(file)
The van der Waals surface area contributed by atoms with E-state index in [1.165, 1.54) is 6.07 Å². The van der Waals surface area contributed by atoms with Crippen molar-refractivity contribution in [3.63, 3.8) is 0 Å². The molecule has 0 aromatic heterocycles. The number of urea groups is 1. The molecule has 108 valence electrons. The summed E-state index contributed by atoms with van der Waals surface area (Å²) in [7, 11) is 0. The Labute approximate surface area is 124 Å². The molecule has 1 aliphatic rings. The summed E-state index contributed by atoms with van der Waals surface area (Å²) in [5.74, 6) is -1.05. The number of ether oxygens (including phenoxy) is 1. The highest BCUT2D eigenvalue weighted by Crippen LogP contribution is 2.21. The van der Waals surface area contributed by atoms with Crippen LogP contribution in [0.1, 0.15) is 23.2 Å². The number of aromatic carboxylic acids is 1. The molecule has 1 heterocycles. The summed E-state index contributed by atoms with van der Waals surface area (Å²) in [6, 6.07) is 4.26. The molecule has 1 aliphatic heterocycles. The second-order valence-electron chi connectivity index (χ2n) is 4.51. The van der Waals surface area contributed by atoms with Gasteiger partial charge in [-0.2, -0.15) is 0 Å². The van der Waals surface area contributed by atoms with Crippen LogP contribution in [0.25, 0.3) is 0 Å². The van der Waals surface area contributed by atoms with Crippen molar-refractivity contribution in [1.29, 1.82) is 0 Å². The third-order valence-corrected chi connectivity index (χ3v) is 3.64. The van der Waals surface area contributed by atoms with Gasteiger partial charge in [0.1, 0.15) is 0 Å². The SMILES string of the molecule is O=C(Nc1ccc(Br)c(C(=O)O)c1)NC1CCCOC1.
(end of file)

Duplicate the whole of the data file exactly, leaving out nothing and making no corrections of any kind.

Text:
The van der Waals surface area contributed by atoms with E-state index in [1.165, 1.54) is 6.07 Å². The van der Waals surface area contributed by atoms with Crippen molar-refractivity contribution in [3.63, 3.8) is 0 Å². The molecule has 0 aromatic heterocycles. The number of urea groups is 1. The molecule has 108 valence electrons. The summed E-state index contributed by atoms with van der Waals surface area (Å²) in [7, 11) is 0. The Labute approximate surface area is 124 Å². The molecule has 1 aliphatic rings. The summed E-state index contributed by atoms with van der Waals surface area (Å²) in [5.74, 6) is -1.05. The number of ether oxygens (including phenoxy) is 1. The highest BCUT2D eigenvalue weighted by Crippen LogP contribution is 2.21. The van der Waals surface area contributed by atoms with Crippen LogP contribution in [0.1, 0.15) is 23.2 Å². The number of aromatic carboxylic acids is 1. The molecule has 1 heterocycles. The summed E-state index contributed by atoms with van der Waals surface area (Å²) in [6, 6.07) is 4.26. The molecule has 1 aliphatic heterocycles. The second-order valence-electron chi connectivity index (χ2n) is 4.51. The van der Waals surface area contributed by atoms with Gasteiger partial charge in [-0.2, -0.15) is 0 Å². The van der Waals surface area contributed by atoms with Crippen LogP contribution in [0.25, 0.3) is 0 Å². The van der Waals surface area contributed by atoms with Crippen molar-refractivity contribution in [1.29, 1.82) is 0 Å². The third-order valence-corrected chi connectivity index (χ3v) is 3.64. The van der Waals surface area contributed by atoms with Gasteiger partial charge in [0.1, 0.15) is 0 Å². The SMILES string of the molecule is O=C(Nc1ccc(Br)c(C(=O)O)c1)NC1CCCOC1.